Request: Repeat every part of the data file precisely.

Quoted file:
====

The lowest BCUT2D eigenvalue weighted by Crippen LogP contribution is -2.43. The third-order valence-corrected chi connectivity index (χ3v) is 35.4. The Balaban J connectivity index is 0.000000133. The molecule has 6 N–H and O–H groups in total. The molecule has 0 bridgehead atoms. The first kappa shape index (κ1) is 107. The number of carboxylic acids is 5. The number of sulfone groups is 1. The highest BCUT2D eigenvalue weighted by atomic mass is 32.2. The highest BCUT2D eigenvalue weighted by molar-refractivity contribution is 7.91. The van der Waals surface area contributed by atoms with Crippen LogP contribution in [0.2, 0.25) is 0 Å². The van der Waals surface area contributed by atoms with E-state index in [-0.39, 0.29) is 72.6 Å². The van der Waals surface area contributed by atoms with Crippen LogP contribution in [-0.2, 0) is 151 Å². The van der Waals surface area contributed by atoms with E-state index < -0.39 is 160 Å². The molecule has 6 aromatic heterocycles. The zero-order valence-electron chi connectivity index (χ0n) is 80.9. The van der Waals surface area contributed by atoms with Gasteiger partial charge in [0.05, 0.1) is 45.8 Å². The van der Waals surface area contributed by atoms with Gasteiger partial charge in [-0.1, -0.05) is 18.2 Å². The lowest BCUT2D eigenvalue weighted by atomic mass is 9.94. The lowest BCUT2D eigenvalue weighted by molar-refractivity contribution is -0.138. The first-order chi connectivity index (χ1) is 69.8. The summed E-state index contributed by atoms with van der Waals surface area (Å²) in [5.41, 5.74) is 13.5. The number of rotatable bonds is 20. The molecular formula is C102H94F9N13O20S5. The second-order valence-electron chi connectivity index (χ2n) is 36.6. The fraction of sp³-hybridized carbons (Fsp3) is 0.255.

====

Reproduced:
The lowest BCUT2D eigenvalue weighted by Crippen LogP contribution is -2.43. The third-order valence-corrected chi connectivity index (χ3v) is 35.4. The Balaban J connectivity index is 0.000000133. The molecule has 6 N–H and O–H groups in total. The molecule has 0 bridgehead atoms. The first kappa shape index (κ1) is 107. The number of carboxylic acids is 5. The number of sulfone groups is 1. The highest BCUT2D eigenvalue weighted by atomic mass is 32.2. The highest BCUT2D eigenvalue weighted by molar-refractivity contribution is 7.91. The van der Waals surface area contributed by atoms with Crippen LogP contribution in [0.2, 0.25) is 0 Å². The van der Waals surface area contributed by atoms with E-state index in [-0.39, 0.29) is 72.6 Å². The van der Waals surface area contributed by atoms with Crippen LogP contribution in [-0.2, 0) is 151 Å². The van der Waals surface area contributed by atoms with E-state index < -0.39 is 160 Å². The molecule has 6 aromatic heterocycles. The zero-order valence-electron chi connectivity index (χ0n) is 80.9. The van der Waals surface area contributed by atoms with Gasteiger partial charge in [0.05, 0.1) is 45.8 Å². The van der Waals surface area contributed by atoms with Gasteiger partial charge in [-0.1, -0.05) is 18.2 Å². The lowest BCUT2D eigenvalue weighted by atomic mass is 9.94. The lowest BCUT2D eigenvalue weighted by molar-refractivity contribution is -0.138. The first-order chi connectivity index (χ1) is 69.8. The summed E-state index contributed by atoms with van der Waals surface area (Å²) in [5.41, 5.74) is 13.5. The number of rotatable bonds is 20. The molecular formula is C102H94F9N13O20S5. The second-order valence-electron chi connectivity index (χ2n) is 36.6. The fraction of sp³-hybridized carbons (Fsp3) is 0.255.